Birth control pills have been used in this country for almost 50 years. Safe and effective, they have been one of the most extensively studied medications in the United States.
The first birth control pill, Enovid, was introduced in 1960. Since then, more than 45 brands have become available to women.
Doctors say birth control pills have changed significantly since their introduction. Most importantly, the dosages have been markedly reduced, and the side effects have decreased. The currently prescribed pills have approximately 1⁄10 the amount of medication used in the first pills of the 1960s.
“These pills are remarkably effective,” said Dr. Norman Angell, associate professor and chief of gynecology at Albany Medical Center. “They have a greater than 99 percent effectiveness if people take them properly.”
Some women start taking their pills the first day of their periods. Others choose to take their pills the first Sunday after their period starts.
“The reason for that is birth control pills are set up so if you start your pill on Sunday you’ll probably have your period between Tuesday and Friday, and you’ll never have menses on the weekends,” Angell explained.
Most birth control pills control two hormones: estrogen and progesterone. These hormones are synthetic versions of naturally occurring female hormones. They work primarily by preventing ovulation.
Traditional birth control pills make your reproductive system mimic a regular 28-day monthly cycle. For the first 21 days, you take active pills containing reproductive hormones. For the last seven days, you take a placebo. While you’re taking the placebo pills, you bleed vaginally as if you were having a regular menstrual period.
By contrast, extended-cycle birth control pills contain active hormones for every day of the month. The newest extended-cycle regime is a low-dose pill called Lybrel, which is designed to be taken continuously for one year with no breaks for hormone-free intervals. Lybrel is meant to suppress all menstrual bleeding.
Two other specially designed extended-cycle regimes, Seasonale and Seasonique, are also currently on the market. With both pills, you take active hormone pills every day for three months, then you take one week of placebo pills (Seasonale), or low dose estrogen pills (Seasonique). You’ll experience menstrual bleeding during that week.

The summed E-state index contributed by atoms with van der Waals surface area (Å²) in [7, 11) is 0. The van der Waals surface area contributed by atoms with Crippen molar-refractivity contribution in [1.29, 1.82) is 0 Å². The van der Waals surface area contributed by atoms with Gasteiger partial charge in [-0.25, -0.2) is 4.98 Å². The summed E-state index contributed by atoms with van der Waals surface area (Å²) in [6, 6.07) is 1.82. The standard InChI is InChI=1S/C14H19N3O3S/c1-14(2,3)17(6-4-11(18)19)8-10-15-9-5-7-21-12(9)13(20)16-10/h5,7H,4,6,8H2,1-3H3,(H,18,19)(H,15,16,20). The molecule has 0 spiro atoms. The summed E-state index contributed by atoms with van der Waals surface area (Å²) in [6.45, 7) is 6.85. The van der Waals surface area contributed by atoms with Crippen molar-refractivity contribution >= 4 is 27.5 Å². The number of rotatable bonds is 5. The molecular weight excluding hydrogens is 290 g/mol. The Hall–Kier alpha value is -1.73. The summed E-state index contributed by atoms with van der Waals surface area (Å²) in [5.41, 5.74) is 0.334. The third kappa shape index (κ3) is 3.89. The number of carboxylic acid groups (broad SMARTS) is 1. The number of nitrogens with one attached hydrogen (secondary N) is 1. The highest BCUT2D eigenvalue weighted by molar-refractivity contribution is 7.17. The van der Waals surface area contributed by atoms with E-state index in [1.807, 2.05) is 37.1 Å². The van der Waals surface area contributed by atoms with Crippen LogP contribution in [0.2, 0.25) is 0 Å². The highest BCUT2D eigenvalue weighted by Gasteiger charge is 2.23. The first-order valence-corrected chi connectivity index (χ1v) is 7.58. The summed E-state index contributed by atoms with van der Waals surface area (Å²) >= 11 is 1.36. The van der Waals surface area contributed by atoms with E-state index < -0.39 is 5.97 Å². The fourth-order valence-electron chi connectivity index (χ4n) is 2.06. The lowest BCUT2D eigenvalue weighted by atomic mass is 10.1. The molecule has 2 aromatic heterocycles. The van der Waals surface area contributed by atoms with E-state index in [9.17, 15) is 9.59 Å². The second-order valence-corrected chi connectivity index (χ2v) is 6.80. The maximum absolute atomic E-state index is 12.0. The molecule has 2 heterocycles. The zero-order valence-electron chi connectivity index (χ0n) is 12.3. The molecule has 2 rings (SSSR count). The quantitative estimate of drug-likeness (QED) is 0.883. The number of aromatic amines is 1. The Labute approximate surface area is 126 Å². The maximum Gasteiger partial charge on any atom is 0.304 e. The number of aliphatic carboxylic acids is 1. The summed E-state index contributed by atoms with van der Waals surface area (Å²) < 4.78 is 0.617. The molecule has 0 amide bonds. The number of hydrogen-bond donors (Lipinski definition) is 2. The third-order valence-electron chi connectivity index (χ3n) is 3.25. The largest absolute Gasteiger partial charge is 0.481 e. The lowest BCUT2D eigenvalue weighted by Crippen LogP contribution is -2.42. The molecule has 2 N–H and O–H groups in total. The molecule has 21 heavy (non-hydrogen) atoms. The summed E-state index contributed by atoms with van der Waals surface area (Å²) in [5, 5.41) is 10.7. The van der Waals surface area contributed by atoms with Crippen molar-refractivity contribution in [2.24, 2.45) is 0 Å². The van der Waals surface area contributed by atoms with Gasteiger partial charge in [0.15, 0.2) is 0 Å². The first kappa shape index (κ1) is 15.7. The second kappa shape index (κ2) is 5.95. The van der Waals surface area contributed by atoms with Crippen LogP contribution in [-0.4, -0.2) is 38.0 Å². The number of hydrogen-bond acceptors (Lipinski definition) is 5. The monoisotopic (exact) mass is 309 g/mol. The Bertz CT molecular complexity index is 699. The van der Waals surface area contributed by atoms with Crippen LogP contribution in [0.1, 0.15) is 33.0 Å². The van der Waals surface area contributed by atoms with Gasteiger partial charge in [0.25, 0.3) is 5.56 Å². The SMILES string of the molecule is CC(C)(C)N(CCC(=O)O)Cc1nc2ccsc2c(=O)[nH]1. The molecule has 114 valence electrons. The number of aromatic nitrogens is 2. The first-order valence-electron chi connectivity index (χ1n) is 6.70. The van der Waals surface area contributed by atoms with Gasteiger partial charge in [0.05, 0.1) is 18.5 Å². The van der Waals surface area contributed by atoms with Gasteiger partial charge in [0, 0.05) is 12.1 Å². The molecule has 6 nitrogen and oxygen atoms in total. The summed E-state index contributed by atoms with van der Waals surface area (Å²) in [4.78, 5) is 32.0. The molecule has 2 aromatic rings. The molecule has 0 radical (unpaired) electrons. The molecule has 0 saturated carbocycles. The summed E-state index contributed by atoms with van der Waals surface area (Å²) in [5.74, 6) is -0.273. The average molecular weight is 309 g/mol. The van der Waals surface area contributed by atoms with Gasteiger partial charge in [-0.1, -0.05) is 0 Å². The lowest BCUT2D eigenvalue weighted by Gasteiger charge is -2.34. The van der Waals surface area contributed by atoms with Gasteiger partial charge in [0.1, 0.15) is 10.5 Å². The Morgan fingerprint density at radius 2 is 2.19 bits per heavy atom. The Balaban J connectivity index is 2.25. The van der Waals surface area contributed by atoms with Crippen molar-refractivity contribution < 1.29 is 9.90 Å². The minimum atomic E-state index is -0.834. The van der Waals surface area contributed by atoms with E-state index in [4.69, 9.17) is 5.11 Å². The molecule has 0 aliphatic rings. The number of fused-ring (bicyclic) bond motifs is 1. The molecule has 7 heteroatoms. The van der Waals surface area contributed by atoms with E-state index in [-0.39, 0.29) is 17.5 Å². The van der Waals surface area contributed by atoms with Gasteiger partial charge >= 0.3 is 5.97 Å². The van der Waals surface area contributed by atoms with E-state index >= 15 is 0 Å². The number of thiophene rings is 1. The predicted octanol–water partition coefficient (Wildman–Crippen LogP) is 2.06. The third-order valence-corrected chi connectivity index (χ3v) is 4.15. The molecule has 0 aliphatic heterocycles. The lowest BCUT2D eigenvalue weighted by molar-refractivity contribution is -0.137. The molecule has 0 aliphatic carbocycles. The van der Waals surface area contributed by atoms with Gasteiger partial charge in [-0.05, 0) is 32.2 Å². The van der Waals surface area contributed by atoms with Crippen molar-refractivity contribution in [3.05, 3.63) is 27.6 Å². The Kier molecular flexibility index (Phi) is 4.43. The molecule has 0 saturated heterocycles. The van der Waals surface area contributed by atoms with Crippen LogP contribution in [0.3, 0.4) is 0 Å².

Angell said the only difference between traditional birth control pills and extended-cycle birth control pills is the packaging.
“They’re exactly the same hormones,” he said. “You just take them differently.”
Regularity is new
Angell said it’s a myth that having your period is a sign of good health or cleansing your body.
“You’re not cleaning your body of anything,” he said. “In fact, a monthly menses is a very recent biological fact, because of the pill. Without any means of preventing pregnancy, most women were either pregnant or nursing. They may have had two or three menses, and then they were pregnant again. So a monthly menstrual cycle is less than 100 years old.”
By continually taking the pill, women prevent hormonal fluctuations that are responsible for bleeding, cramping, headaches and other discomforts associated with getting their period. However, women are at greater risk for breakthrough bleeding — bleeding between periods.
Another myth is that birth control pills cause women to gain weight.
“In our society, gaining weight is almost inevitable, and if you happen to be taking the pill, I think it’s easier to blame the pill than the fact that you’re eating too much and not exercising,” said Angell. “Several studies have proven this is a nonscientific issue.”
Angell said birth control pills also prevent some types of cancer.
“If you use birth control pills for five years, you will have lifelong protection against endometrial cancer and ovarian cancer, the two biggest reproductive organ cancers,” said Angell, who has been practicing since 1982.
Dr. Gerard McGrinder, chairman of obstetrics/gynecology for Ellis Hospital and Bellevue Woman’s Care Center, said women who are taking antibiotics should check with their pharmacist to make sure that their birth control pills are still effective.
“There are very few antibiotics that have an effect on how well the pill works, but it’s best to be safe,” said McGrinder.
While McGrinder said birth control pills are safe for most women, women over age 35 who smoke, have high blood pressure, a history of deep vein thrombosis in their families or a history of clotting problems should not take the pill.
Desire to get pregnant
One of the advantages of the birth control pill is that it’s quickly reversible, he added.
After you stop taking the pill, you may have only a two-week delay before you ovulate again. Your period should follow about four to six weeks after you take the last pill.
Once ovulation resumes, you can become pregnant.
“I recommend that women go off the pill about two months before they want to become pregnant,” said McGrinder.
Some women will say they had a hard time getting pregnant after they stopped the pill, said Angell. However, when you ask, a large number of them had irregular periods before they took the pill.
“That’s why they were put on the pill in the first place,” he said. “So the woman with irregular periods may have trouble getting pregnant because she has irregular periods not because she was on the pill.”
In the future, Angell predicted that more women may opt for other means of birth control such as Depo Provera, a hormone shot to prevent pregnancy; OrthoEvra, a patch that slowly releases hormones through the skin; Nuva Ring, a small flexible ring that’s inserted into the vagina and releases hormones for three weeks; Lunelle, a monthly hormone injection; or Mirena, an IUD effective for five years.
“I think it’s a matter of convenience,” he said. “I think it’s great that women have so many choices now.”
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